By Parisa Hafezi
ANKARA (Reuters) – At least 40 people were killed and 100 injured when one Iranian passenger train collided with another at a station about 150 miles (250 km) east of the capital Tehran, and the death toll is likely to rise, state television reported.
President Hassan Rouhani ordered an acceleration of rescue efforts as well as an investigation into the cause of the deadly crash in the northern province of Semnan.
Video footage showed four derailed carriages, two of them on fire. A spokesman for Iran’s Red Crescent, Mostafa Mortazavi, told the semi-official Fars news agency that firefighters were trying to control the blaze.
“I was sleeping when the crash happened. I thought it was an air strike … When I opened my eyes, there was blood everywhere,” a hospitalised passenger said.
Fars quoted Semnan provincial governor Mohammad Reza Khabbaz as saying the death toll was expected to increase. The governor of Tabriz told the semi-official Tasnim news agency that the moving train had 400 passengers on board. It was not clear how many passengers had been on the second train. Fars had earlier said 100 had been rescued.
“Out of the 400 passengers … 48 are missing. They might be hospitalised or left the area… but there is a high possibility that they were killed,” Rahim Shohratifar told Tasnim.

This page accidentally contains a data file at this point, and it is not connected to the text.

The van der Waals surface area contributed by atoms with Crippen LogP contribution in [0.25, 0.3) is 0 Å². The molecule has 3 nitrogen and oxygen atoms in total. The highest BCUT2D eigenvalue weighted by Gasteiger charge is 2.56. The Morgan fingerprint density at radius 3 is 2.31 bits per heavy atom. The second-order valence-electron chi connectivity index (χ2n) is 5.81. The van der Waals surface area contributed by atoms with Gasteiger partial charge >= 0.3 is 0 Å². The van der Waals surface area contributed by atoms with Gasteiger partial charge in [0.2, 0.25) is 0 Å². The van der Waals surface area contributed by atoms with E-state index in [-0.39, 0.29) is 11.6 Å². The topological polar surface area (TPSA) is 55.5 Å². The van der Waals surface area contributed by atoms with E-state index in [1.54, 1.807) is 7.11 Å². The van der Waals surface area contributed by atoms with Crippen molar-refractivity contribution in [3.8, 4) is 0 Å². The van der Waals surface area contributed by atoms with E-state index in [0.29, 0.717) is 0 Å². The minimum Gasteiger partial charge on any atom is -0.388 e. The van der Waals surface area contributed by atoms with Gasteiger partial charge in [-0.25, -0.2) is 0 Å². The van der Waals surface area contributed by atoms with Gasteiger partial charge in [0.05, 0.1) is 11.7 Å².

The semi-official Mehr news agency said four of the dead were railway employees aboard the trains.
Khabbaz told Iranian television it appeared that a train entering the Haft-Khan station on the outskirts of Shahroud ploughed into another that had broken down there.
“The initial investigation suggests that a mechanical failure, possibly caused by cold weather, forced the express train, operating between the cities of Tabriz and Mashhad to stop (at Haft-Khan),” Khabbaz said.
A local official told state TV that the remote location of the crash had slowed rescue efforts. “So far only one helicopter has reached the scene because of access difficulties,” said local Red Crescent chief Hasan Shokrollahi.
Iran’s rail network aged badly under economic sanctions imposed over its disputed nuclear programme, making it difficult to modernise rolling stock, and safety standards suffered.
The sanctions were lifted in January after Iran reached a deal with world powers to limit its nuclear activity.
(Editing by Mark Heinrich and Hugh Lawson)